• Electrical fault could have led to transponders and ACARS shut down, but there are many verbal ways to communicate trouble in a long flight and especially since the plane was in the air given the satellite data and continued to pinged- it had electrical power; so this does not make sense. 
  • Hostage taking or political terrorism also is not probable given that no one is taking responsibility.
  • Pilot error should be eliminated given the very deep experience of the pilots;  very unlikely a good flying man will fly 7+ hours in the wrong direction.
  • Mechanical failure also doesn't make sense given the radar evasion, and long flight afterwards. The plane was fine and was working well. 
  • Airplane loss of compression has to be eliminated knocking everyone off, as if this was the case the pilot compartment is compressed separately in large planes like this- and very unlikely events leading up to this took place at the exact point when an hand-off between Malaysian and Vietnamese controllers was going to happen
  • All cuckoo theory including black holes, exchange of codes in mid-air among many others, deserve no time in the sun. 

This leaves us with three possibilities:
  • Landed at Secret Location, for Future Use - this is by far the most tenuous of the possibilities. This will make sense in view of radar evasion, long flight into possible no-man's land on both the northern and southern route provided by satellite and the lack of claims by any group. However, is it possible to land a plane with 239 people on board and no one is squeaking? Is it possible to land a plane in the digital age with no trace? Hard to believe. 
  • Pilot or Passenger Suicide- This will be consistent with evasion, no trace and flying no where. But the lack of suicide note or circumstantial evidence about the pilots/crew especially and the passengers
  • Incapacitated Pilot Due to Sudden Compartment Loss of Compression, immediately after waypoint was punched in routine re-routing- this by far the most technical, and believable outcome. First, we must note that the pilot section is compressed separately. Second, it happened before. The only variant to that event will be a Pilot Waypoint Entry- which happens quite more often than we're made to believe according to experienced pilots. The flight path now shown as an abrupt reverse may also be exaggerated due to the fact that unconscious pilots cannot follow up on their waypoint entry to redirect to normal flight path. Agony- pure agony! Indeed the same reason why decompression happened may have led to transponder and ACAR loss, and in an era where pilots are behind reinforced doors- no one could have been able to intervene as the plane went down in the middle of no where.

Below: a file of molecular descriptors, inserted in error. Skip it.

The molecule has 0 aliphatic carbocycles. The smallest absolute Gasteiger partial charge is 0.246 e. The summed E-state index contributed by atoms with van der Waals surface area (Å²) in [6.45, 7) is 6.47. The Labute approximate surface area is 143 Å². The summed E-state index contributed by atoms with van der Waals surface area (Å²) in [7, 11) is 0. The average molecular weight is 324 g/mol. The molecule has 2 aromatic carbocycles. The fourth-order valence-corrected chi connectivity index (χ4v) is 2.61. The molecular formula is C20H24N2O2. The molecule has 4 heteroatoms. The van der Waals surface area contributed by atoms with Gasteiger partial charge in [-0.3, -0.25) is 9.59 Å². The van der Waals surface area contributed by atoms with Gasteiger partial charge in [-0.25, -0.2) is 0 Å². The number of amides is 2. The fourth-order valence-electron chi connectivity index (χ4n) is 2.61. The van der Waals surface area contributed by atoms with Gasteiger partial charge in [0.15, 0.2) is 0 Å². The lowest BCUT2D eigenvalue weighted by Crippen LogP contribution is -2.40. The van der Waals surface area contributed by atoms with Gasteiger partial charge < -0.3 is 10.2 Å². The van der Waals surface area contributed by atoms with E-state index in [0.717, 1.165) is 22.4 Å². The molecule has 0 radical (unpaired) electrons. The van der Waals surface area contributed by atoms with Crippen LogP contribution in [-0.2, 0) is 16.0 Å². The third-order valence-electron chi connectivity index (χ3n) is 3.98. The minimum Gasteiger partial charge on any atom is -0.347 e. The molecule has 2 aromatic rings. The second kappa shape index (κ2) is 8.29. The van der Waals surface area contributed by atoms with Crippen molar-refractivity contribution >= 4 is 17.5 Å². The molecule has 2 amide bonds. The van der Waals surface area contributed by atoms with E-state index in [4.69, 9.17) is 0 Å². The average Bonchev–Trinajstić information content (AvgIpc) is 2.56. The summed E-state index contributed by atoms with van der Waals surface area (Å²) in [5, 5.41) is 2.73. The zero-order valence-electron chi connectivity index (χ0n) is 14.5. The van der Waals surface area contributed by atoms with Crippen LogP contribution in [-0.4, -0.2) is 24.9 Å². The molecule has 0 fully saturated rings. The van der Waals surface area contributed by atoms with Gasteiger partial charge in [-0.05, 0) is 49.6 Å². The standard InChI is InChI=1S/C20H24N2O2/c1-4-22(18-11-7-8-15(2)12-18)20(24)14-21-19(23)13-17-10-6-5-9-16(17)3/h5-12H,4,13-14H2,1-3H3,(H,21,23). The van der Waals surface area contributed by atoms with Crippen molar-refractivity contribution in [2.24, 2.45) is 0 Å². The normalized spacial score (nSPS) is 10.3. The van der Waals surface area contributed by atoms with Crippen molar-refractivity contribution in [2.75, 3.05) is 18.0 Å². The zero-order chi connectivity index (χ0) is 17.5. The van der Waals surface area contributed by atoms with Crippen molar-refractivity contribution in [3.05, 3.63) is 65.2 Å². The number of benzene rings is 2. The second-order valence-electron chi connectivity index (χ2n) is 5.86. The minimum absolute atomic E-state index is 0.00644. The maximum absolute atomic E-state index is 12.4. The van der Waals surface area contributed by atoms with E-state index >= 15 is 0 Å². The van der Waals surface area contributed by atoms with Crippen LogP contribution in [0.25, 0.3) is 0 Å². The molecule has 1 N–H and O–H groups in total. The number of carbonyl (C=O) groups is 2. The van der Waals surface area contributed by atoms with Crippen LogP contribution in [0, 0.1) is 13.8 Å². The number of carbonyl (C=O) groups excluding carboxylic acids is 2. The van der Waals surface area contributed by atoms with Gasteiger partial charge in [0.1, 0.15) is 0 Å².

Addendum: Based on additional evidence, there is also a possibility the pilot was incapacitated by passenger (hijacker) intervention. This is a combination of two of the scenarios above, and will explain the multiple turns, and the plane was probably steered into the pacific  by someone not experienced as I doubt a pilot will make this false move- no statement made. This person could be the hijacker or someone that overpowers him.


There are few things we need to know to eliminate one or two of the above possibilities:
  • Further investigation of all on-board, especially the two Iranians with the fake passports. Commonsense. 
  • Indeed, the Southern path is no longer the only viable path of no-detection according to experts. Given updated data, this flight might have gone over Burma and avoided India/Pakistan. We need the Burmese to confirm they're helpless to enemy air raid.
  • Also, new data suggest this plan would have gone over Indonesia thousands of islands if it were heading the south. The Indonesians also need to talk and let us know if they saw anything, or they're also vulnerable to future China/US/Russia Invasion.
CONCLUSION: There you go- the world of clandestine secrets and inability to man-up to vulnerabilities is what is keeping this puzzle from getting resolved.

PS: I'm neither a trained pilot, flight engineer nor aviation expert. I have flown a flight simulator only once in my lifetime. However, I have a passion for flying and strategic thinking; flew 89 times last year alone, and on track to double that this year.  I'm intrigued by flying though, and hope one day to acquire a private pilot license. So, do not quote me or pass this one. These are musings of a logical mind- ONLY. 


this is